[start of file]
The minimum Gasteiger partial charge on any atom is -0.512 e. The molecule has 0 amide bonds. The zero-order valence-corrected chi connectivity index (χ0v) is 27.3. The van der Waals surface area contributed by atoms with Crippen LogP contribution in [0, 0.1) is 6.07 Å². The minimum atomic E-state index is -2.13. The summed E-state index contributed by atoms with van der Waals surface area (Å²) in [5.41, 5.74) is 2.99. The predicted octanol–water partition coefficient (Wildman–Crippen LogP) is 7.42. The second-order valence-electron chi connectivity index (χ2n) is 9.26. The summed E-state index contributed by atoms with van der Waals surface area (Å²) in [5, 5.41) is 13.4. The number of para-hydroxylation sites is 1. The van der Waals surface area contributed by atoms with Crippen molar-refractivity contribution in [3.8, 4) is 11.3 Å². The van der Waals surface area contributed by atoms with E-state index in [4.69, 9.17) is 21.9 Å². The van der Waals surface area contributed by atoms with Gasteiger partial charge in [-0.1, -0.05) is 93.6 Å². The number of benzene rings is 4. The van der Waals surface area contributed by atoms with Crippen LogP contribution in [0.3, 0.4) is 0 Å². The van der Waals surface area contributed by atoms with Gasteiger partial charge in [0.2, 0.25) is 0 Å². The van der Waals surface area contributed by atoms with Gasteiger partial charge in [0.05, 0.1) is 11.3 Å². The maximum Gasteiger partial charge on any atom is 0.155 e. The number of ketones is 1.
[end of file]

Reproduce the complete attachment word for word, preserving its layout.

The minimum Gasteiger partial charge on any atom is -0.512 e. The molecule has 0 amide bonds. The zero-order valence-corrected chi connectivity index (χ0v) is 27.3. The van der Waals surface area contributed by atoms with Crippen LogP contribution in [0, 0.1) is 6.07 Å². The minimum atomic E-state index is -2.13. The summed E-state index contributed by atoms with van der Waals surface area (Å²) in [5.41, 5.74) is 2.99. The predicted octanol–water partition coefficient (Wildman–Crippen LogP) is 7.42. The second-order valence-electron chi connectivity index (χ2n) is 9.26. The summed E-state index contributed by atoms with van der Waals surface area (Å²) in [5, 5.41) is 13.4. The number of para-hydroxylation sites is 1. The van der Waals surface area contributed by atoms with Crippen molar-refractivity contribution in [3.8, 4) is 11.3 Å². The van der Waals surface area contributed by atoms with E-state index in [4.69, 9.17) is 21.9 Å². The van der Waals surface area contributed by atoms with Gasteiger partial charge in [-0.1, -0.05) is 93.6 Å². The number of benzene rings is 4. The van der Waals surface area contributed by atoms with Crippen LogP contribution in [0.3, 0.4) is 0 Å². The van der Waals surface area contributed by atoms with Gasteiger partial charge in [0.2, 0.25) is 0 Å². The van der Waals surface area contributed by atoms with Gasteiger partial charge in [0.05, 0.1) is 11.3 Å². The maximum Gasteiger partial charge on any atom is 0.155 e. The number of ketones is 1.